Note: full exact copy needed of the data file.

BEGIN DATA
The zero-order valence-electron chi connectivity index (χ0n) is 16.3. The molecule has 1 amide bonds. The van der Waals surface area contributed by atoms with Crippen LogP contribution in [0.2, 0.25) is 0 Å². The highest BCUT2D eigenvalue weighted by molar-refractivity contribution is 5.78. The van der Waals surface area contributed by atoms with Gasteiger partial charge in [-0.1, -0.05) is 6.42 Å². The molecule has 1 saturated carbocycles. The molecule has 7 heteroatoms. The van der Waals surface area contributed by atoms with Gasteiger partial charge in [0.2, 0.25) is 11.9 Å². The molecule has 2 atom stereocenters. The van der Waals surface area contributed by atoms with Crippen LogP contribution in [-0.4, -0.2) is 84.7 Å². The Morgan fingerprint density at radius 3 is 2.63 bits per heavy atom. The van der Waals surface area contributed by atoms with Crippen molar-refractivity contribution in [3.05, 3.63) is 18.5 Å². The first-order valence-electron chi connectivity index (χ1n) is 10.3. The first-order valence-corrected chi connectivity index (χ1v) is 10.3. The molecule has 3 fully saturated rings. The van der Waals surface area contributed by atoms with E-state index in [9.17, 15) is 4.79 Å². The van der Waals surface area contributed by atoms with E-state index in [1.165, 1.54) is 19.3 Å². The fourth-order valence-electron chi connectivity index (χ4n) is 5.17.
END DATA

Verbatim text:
The zero-order valence-electron chi connectivity index (χ0n) is 16.3. The molecule has 1 amide bonds. The van der Waals surface area contributed by atoms with Crippen LogP contribution in [0.2, 0.25) is 0 Å². The highest BCUT2D eigenvalue weighted by molar-refractivity contribution is 5.78. The van der Waals surface area contributed by atoms with Gasteiger partial charge in [-0.1, -0.05) is 6.42 Å². The molecule has 1 saturated carbocycles. The molecule has 7 heteroatoms. The van der Waals surface area contributed by atoms with Gasteiger partial charge in [0.2, 0.25) is 11.9 Å². The molecule has 2 atom stereocenters. The van der Waals surface area contributed by atoms with Crippen LogP contribution in [-0.4, -0.2) is 84.7 Å². The Morgan fingerprint density at radius 3 is 2.63 bits per heavy atom. The van der Waals surface area contributed by atoms with Crippen molar-refractivity contribution in [3.05, 3.63) is 18.5 Å². The first-order valence-electron chi connectivity index (χ1n) is 10.3. The first-order valence-corrected chi connectivity index (χ1v) is 10.3. The molecule has 3 fully saturated rings. The van der Waals surface area contributed by atoms with E-state index in [9.17, 15) is 4.79 Å². The van der Waals surface area contributed by atoms with E-state index in [1.165, 1.54) is 19.3 Å². The fourth-order valence-electron chi connectivity index (χ4n) is 5.17.